Dominy Clements
MusicWeb International
April 2021

This delightful recording brings us both of Mozart’s well-known multi-hand piano concertos, as well as a piece that has only survived as an unfinished fragment, completed here by Tomer Lev, a member of the MultiPiano Ensemble.

The Concerto for Three Pianos, K242 was composed for the wealthy Lodron family, leading patrons of the arts in Salzburg at the time. Madame Lodron and her two daughters were brought together for their own concerto, with Mozart tailoring the parts to each of their technical abilities. This is light-textured music, the pianos as often conversing with each other rather than playing all at once. The central Adagio is a highlight of this concerto, Timer Lev in his booklet notes reminding us that the high and soft sonorities of the pianos might be an imitation of the glass harmonica, an instrument popular in the elegant courts of the day.

The Larghetto and Allegro is obscure in origin, but probably a product of Mozart’s early days in Vienna, where he set himself up as a freelance musician in 1781. Operatic character is a strong feature of the piece, from the arioso-like introduction to the witty Allegro that follows. Lev is by no means the first to attempt a completion of this piece but is the first to add an orchestra, taking the concertante elements of the two-keyboard original as a short score intended for orchestration. This works very well indeed, and while there might be some argument about ‘would Mozart have done this or that’, this is an entirely enjoyable piece in its own right, 'and, one hopes, offers a welcome addition to the repertoire for two pianos and orchestra.'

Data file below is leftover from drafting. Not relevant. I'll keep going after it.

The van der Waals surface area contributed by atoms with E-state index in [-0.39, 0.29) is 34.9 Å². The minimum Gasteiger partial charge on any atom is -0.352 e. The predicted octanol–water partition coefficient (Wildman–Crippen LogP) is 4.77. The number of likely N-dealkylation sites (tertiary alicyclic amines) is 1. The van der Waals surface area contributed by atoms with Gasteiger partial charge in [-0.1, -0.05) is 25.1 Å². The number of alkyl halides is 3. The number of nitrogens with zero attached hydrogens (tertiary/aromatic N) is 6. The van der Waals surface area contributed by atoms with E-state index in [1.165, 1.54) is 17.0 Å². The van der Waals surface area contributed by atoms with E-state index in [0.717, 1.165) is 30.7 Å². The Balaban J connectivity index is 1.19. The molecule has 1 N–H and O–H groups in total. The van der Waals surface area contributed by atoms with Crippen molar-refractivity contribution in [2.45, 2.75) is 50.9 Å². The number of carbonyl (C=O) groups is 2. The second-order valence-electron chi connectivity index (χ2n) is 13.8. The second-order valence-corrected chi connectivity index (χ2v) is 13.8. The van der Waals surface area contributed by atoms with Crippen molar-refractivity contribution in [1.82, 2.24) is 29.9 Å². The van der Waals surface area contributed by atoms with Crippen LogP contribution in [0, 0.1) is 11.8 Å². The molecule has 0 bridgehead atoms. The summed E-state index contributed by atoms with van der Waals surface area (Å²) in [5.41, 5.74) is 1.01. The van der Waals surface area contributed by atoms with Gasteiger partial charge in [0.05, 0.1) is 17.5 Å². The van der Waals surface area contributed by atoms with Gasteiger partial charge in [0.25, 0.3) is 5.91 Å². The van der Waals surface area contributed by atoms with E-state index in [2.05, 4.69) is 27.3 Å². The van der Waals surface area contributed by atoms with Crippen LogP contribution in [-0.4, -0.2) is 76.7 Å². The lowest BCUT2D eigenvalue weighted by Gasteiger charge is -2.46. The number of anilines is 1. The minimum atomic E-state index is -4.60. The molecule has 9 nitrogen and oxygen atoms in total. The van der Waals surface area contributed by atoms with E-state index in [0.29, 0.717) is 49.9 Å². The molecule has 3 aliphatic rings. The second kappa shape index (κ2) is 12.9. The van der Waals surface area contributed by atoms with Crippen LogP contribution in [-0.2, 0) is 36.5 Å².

The Concerto for Two Pianos, K356 seems most likely to have been written by Mozart for himself and his sister Nannerl, the more virtuoso nature of the solo parts certainly beyond that found in the ‘Lodron’ concerto. Lev points out similarities in approach to the lovely Sinfonia concertante, K364 which preceded this work, Mozart often having the second instrument answer the first an octave lower, as with the violin and viola in K364. As with all of the performances here there is a palpable sense of enjoyment from all of the players. The English Chamber Orchestra is well seasoned in this repertoire, and accompanies with positive character and sublime phrasing, and the recorded balance is not too heavily in favour of the pianos above the orchestra.

There have been several recordings made of the two concertos presented here but, shopping around, there aren’t that many that are easily available these days. The main competition seems to come from Murray Perahia and Radu Lupu on Sony Classical, also with the English Chamber Orchestra. This version has the ‘Lodron’ concerto in an arrangement for two pianos rather than three, and while this makes little difference musically it is nice to hear the interaction of the full trio on this superbly produced Hyperion recording. Perahia and Lupu are excellent of course, and with the orchestra sounding larger-scale this is a more extrovert reflection of the music than from the MultiPiano Ensemble. I have to say I like both just about equally, with Perahia/Lupu being more exciting, but the MultiPianos getting more into the inner life of each work. Either way, this release from Hyperion can stand comparison with any alternative, and is therefore a highly desirable prospect indeed.